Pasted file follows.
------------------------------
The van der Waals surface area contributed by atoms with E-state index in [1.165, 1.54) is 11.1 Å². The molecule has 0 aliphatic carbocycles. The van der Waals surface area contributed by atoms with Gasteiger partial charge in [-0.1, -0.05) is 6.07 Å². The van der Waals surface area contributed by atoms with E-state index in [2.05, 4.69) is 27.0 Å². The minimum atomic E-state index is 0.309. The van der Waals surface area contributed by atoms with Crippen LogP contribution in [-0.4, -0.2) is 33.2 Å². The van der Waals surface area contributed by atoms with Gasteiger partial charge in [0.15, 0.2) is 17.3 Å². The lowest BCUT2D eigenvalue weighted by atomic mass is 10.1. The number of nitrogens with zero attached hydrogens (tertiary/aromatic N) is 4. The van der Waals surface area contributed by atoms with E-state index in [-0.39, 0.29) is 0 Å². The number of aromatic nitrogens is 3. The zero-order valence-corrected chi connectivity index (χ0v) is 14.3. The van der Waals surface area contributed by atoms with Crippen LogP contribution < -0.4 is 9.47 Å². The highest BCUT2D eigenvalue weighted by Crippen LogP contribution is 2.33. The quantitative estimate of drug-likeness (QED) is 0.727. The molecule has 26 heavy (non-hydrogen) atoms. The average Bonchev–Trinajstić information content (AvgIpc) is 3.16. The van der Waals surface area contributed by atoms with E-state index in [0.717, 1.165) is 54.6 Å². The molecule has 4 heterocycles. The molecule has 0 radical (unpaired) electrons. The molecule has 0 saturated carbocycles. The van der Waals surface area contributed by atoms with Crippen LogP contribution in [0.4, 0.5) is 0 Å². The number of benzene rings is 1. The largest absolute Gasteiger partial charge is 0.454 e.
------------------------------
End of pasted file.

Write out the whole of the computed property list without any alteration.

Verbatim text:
The van der Waals surface area contributed by atoms with E-state index in [1.165, 1.54) is 11.1 Å². The molecule has 0 aliphatic carbocycles. The van der Waals surface area contributed by atoms with Gasteiger partial charge in [-0.1, -0.05) is 6.07 Å². The van der Waals surface area contributed by atoms with E-state index in [2.05, 4.69) is 27.0 Å². The minimum atomic E-state index is 0.309. The van der Waals surface area contributed by atoms with Crippen LogP contribution in [-0.4, -0.2) is 33.2 Å². The van der Waals surface area contributed by atoms with Gasteiger partial charge in [0.15, 0.2) is 17.3 Å². The lowest BCUT2D eigenvalue weighted by atomic mass is 10.1. The number of nitrogens with zero attached hydrogens (tertiary/aromatic N) is 4. The van der Waals surface area contributed by atoms with E-state index in [-0.39, 0.29) is 0 Å². The number of aromatic nitrogens is 3. The zero-order valence-corrected chi connectivity index (χ0v) is 14.3. The van der Waals surface area contributed by atoms with Crippen LogP contribution < -0.4 is 9.47 Å². The highest BCUT2D eigenvalue weighted by Crippen LogP contribution is 2.33. The quantitative estimate of drug-likeness (QED) is 0.727. The molecule has 26 heavy (non-hydrogen) atoms. The average Bonchev–Trinajstić information content (AvgIpc) is 3.16. The van der Waals surface area contributed by atoms with E-state index in [0.717, 1.165) is 54.6 Å². The molecule has 4 heterocycles. The molecule has 0 radical (unpaired) electrons. The molecule has 0 saturated carbocycles. The van der Waals surface area contributed by atoms with Crippen LogP contribution in [0.4, 0.5) is 0 Å². The number of benzene rings is 1. The largest absolute Gasteiger partial charge is 0.454 e.